CRISTINA VANE - MUSICIAN


Photo by Francesca Perruccio

Photo by Francesca Perruccio

Age: 23
Years a musician: Unofficially 15, Officially 4
POB: Torino, Italy
Current city: Los Angeles, CA
Primary occupation: Musician
Website - Facebook - Instagram - Souncloud


Photo by Chelsea Moore

Photo by Chelsea Moore

Hey, Cristina. Tell us briefly about who you are and what you do.
Hi! I am a musician currently living in Los Angeles, and I work part time at a concert venue aside from playing shows both solo and with my band. I just graduated University on the East Coast about a year ago and have spent the last year pursuing my musical career out here. I sing and play guitar, specifically I play slide guitar and make blues style rock with folk influences.

You moved to LA fairly recently. How are you liking it so far?
I am surprised that I actually really really like it here. I grew up in Europe and the idea of a sprawling city where a car is pretty much vital (didnt' have my license until I moved here! or a car!) as well as one where the nightlife by and large closes pretty early had me skeptical. But I knew this was the right place for me strategically so I did it anyway. And I have to say I am so glad I did - I love these things about LA now that I have been here. It's like a huge playground, each neighborhood seems like its own city. I love getting to know the new areas, and driving around in my new car. Not to mention people are far more relaxed and friendly than they are on the east coast. Not trying to make a sweeping generalization here but the daily interactions are far more pleasant on average.

Was your move inspired by your desire to pursue music?
Absolutely. I knew that this city harbors creative talent and energy, as well as physical resources and networks that would be that much more helpful in pursuing my dreams. It wasn't all strategic though; I also wanted a breath of fresh (sunny) air, to get away from the staleness of the Tri-State area after 4 years there, but also to continue my stay in the United States before returning to Europe just yet.

Why music? What makes it special for you?
Part of me doesn't even know, and that's how I know, if you know what I mean. Ha! What I mean by that is part of how I feel making music is so unconscious, so instinctual, I do not even know "why music". It just has to be so. And that is how I know that it is very special to me. I have many hobbies and interests (photography, poetry, languages, literature, etc.) but music has never seemed like a pass-time. When I was a baby I would sing myself to sleep, as I (inexplicably) threw everything out of my crib and proceeded to undress until I was in my diaper, humming, and finally asleep. My parents figured I was going to be a singer as they watched on in confusion...

What made you decide that you want to take music seriously? What was the tipping point?
I was already in college when I decided that I didn't want to be scared away from trying this. I had just spent a summer in London, where my father lives, playing small gigs for several months, and I knew this is what I wanted to do. Many people seemed surprised or even skeptical that I might seriously consider pursuing music; after all, there's no internship for that, there's no roadmap, there's no easy 1-2-3 formula. What about all the other people trying to become successful? How do you go about it? Basically, when I was on those stages, sometimes to rooms full of people, sometimes to empty ones, I knew that this was what I wanted to do. And that I could. I decided it was now or never, I have the rest of my life to find another way to live. Why not try the one that would make me happiest now?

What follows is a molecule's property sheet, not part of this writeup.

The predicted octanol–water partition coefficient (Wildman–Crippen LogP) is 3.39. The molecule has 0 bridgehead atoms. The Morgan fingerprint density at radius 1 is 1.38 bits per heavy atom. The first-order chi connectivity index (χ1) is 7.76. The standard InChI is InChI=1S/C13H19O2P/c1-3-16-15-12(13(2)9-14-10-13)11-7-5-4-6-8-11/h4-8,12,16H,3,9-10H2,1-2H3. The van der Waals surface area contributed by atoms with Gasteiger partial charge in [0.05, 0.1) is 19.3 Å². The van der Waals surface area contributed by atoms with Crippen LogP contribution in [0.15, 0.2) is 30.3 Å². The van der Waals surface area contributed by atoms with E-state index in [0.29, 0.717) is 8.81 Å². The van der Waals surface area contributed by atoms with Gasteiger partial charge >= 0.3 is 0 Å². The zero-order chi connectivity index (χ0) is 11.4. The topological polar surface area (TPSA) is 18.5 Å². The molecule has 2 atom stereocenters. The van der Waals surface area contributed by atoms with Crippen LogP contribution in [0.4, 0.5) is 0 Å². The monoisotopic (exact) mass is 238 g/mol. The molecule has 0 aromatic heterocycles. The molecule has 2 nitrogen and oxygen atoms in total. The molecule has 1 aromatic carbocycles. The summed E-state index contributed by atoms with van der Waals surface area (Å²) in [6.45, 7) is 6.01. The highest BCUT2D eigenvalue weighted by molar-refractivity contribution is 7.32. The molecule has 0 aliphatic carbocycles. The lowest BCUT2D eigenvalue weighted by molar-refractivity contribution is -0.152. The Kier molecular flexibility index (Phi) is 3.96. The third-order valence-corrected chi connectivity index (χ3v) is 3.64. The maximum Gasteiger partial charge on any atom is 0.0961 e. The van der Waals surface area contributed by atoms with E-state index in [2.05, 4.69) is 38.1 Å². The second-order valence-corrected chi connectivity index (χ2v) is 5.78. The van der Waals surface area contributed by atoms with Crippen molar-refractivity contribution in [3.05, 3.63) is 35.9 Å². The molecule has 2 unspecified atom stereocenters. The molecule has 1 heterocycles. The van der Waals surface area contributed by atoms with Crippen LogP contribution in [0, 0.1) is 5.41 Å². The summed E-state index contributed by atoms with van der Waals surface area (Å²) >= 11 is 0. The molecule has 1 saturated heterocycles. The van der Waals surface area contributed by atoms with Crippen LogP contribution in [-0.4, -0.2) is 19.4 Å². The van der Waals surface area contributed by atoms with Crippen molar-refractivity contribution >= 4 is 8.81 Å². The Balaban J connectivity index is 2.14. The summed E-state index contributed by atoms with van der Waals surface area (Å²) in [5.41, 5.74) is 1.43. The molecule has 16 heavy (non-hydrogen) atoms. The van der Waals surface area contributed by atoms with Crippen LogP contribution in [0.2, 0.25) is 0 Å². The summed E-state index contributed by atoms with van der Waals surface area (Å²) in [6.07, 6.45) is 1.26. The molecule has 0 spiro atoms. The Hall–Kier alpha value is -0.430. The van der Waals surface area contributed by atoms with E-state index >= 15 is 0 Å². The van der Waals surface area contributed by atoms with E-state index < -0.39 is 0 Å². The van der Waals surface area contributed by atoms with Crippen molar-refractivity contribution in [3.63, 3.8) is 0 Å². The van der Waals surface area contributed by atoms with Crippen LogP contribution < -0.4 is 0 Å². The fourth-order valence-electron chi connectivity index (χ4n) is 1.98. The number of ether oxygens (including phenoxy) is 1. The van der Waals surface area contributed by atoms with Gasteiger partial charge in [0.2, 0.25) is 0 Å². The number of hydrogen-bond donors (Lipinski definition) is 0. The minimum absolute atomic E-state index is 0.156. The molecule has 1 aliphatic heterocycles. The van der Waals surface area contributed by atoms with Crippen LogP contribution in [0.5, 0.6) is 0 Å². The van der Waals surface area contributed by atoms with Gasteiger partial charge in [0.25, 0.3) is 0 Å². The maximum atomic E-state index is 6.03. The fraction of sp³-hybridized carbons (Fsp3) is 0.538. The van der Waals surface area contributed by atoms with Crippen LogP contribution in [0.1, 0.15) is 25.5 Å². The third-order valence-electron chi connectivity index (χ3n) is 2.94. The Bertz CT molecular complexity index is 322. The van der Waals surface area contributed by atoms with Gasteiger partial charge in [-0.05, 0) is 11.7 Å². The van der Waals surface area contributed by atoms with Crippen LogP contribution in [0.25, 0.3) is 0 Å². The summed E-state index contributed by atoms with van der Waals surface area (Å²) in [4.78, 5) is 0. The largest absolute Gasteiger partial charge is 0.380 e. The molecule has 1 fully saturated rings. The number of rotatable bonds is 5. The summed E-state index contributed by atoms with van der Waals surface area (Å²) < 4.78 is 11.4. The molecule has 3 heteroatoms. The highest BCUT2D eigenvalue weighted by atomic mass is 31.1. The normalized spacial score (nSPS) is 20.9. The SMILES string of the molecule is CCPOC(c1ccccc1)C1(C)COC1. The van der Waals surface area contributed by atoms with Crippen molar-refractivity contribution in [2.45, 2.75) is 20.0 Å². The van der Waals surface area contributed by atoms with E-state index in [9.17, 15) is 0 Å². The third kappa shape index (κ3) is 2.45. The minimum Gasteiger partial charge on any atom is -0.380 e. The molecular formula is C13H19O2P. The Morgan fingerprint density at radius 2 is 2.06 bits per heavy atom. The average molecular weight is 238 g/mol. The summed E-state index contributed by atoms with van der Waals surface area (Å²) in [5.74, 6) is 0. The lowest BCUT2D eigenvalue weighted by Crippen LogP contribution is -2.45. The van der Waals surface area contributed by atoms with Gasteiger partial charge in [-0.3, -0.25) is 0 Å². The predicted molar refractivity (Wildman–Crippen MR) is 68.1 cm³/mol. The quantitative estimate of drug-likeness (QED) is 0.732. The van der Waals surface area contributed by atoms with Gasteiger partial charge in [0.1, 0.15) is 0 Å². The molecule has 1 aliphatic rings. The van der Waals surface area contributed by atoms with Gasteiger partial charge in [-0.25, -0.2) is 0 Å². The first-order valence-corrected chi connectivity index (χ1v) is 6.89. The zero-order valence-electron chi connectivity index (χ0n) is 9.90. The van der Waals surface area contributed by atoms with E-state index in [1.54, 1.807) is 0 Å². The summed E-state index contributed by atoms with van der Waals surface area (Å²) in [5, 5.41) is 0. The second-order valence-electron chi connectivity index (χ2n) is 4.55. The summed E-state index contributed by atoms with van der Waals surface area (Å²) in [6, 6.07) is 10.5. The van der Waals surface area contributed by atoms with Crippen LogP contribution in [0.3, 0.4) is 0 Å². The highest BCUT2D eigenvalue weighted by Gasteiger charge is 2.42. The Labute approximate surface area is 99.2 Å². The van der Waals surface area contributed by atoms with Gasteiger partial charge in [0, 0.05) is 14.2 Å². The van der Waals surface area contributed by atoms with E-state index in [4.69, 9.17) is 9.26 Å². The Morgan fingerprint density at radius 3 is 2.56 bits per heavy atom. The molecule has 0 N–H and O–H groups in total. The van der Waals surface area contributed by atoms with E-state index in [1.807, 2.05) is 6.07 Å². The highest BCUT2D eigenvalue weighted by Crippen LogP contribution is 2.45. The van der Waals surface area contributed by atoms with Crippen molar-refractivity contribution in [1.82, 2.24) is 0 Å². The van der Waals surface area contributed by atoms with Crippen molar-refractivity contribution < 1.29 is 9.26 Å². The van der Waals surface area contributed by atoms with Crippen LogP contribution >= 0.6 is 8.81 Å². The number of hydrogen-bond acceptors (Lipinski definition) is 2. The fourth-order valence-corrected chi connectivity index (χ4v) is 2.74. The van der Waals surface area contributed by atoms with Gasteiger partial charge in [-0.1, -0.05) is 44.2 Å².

Photo by Artem Barinov

Photo by Artem Barinov

With that said, how has your life changed once music became something more than just a hobby? Do you find that you encounter more resistance?
Absolutely. I felt a lot more free, after the initial doubts that this was just a nebulous dream. In LA, I didn't feel much resistance, because it seems like everyone you meet is a creative trying to make it. People seem to understand. But back in school people would meet me with raised eyebrows, insinuating that it wasn't a "real" job, pressing about what I was "actually going to do" after graduation. Fuck that.

Resistance can be internal like writer’s block, but it can also be external like lack of time or resources. Do you work to support yourself and how much time, realistically do you have left to dedicate to music? 
I do work to support myself, and I work pretty infrequently part time. I am lucky enough to have a supportive family and a boyfriend whom I live with and therefore split costs with. This makes finances easier, but the tension of making funds last the month is definitely there. Working for a concert venue means sometimes shifts are frequent, other times, they are not. I am looking into getting another part time job, however as you mention, the more one works, the less one has time for their real passion. So I am looking at this as an investment. Right now, I have little money for extra things I might like to have later in life. But soon I will be getting paid for gigs and for my work, hopefully, if all goes to plan. Right now, luckily, I have enough time to practice with the band, book gigs, and find time during some days to write.

A lot of artists prefer not to think about this, but it is kind of a serious topic - I am talking about making money. You started fairly recently, but do you already see any money-making opportunities in the near future for yourself as a musician?
Yes, and no. Sadly, musicians don't get PAID for many things. Session work and lessons are usually the go to for musicians who need to have some sort of income. Unless you gain popularity and can attract a large crowd, it seems that many of us are doomed to play poorly paying gigs where we are asked to bring an audience and we get some of the cut. It's kind of absurd really, LA has this whole crazy "industry" side of the music touring area that I didn't encounter so much in London or in New York. These promoters and bookers who have the power to offer gigs but also the power to demand you bring, like, 20 people or else you don't get paid or in some cases you have to PAY the difference (pay to play). It's bullshit! Most of them don't really promote the shows (which is supposed to be their job) and rely on the artists to draw big crowds, and end up booking people who can bring audience, not good musicians.